Some coaches would argue if that’s a good thing.

“Isn’t 54 holes enough?” Eastern Kentucky coach Mike Whitson said. “At the conference tournament, for what historically has been a one-bid conference, we play for so much at the conference championship, meaning a trip to the NCAA tournament. Call me old-fashioned, but I believe the winner of the golf tournament should be the team that played that 54 holes in the fewest shots.

“It is very unfortunate that a team could win the stroke play portion by a convincing 12 shots, for example, and then start over the next morning with none of those shots counting.”

Big 12 coaches decided as much last year when coaches decided to create a conference match-play championship in the fall. This would give their players the experience of playing the format, but it would also keep intact the Big 12’s 72-hole stroke-play championship in the spring.

“I don’t think there’s any doubt – certainly won’t get any argument from anyone here – that we have the best conference championship,” Oklahoma State coach Alan Bratton said.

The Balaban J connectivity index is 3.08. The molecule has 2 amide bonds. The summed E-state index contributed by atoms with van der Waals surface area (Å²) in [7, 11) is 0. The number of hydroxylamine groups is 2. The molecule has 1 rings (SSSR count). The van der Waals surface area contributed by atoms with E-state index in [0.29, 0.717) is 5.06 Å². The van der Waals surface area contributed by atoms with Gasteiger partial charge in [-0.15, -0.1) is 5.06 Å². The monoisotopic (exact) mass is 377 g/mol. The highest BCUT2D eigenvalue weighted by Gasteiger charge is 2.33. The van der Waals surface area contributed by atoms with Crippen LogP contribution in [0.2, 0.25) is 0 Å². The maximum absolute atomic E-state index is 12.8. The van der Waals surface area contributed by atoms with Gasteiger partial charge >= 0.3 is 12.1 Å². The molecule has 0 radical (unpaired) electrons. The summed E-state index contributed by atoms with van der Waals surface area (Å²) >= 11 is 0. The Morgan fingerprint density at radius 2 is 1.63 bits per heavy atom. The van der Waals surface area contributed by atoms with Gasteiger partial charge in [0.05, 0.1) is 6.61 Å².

Power-5 conferences can afford to determine their conference winners with match play because several teams will be ranked high enough to earn automatic bids should they not win a conference title. Last year, the SEC had all 14 teams qualify for a regional. But one-bid, mid-major conferences don’t have that margin for error.

Wilson, pointing to college basketball as an example, said that’s not a problem.

“We are not scared of losing to a team ranked 200 or worse,” Wilson said, “and if it happens, there are no excuses. … I think it’s a bad example to tell your kids that the best team always has to win.”



Alabama ended the fall ranked fourth in the country.

But that was before senior Davis Riley shockingly left the team in November to turn pro. That was before sophomore Davis Shore had season-ending hip surgery last month. That was before the Crimson Tide plummeted to 24th in the Golfstat rankings with spring finishes of 11th, 13th, fourth and ninth.

“Davis [Riley] left us leaderless,” Alabama coach Jay Seawell said, “so we had to rebuild an entire team around what we have.”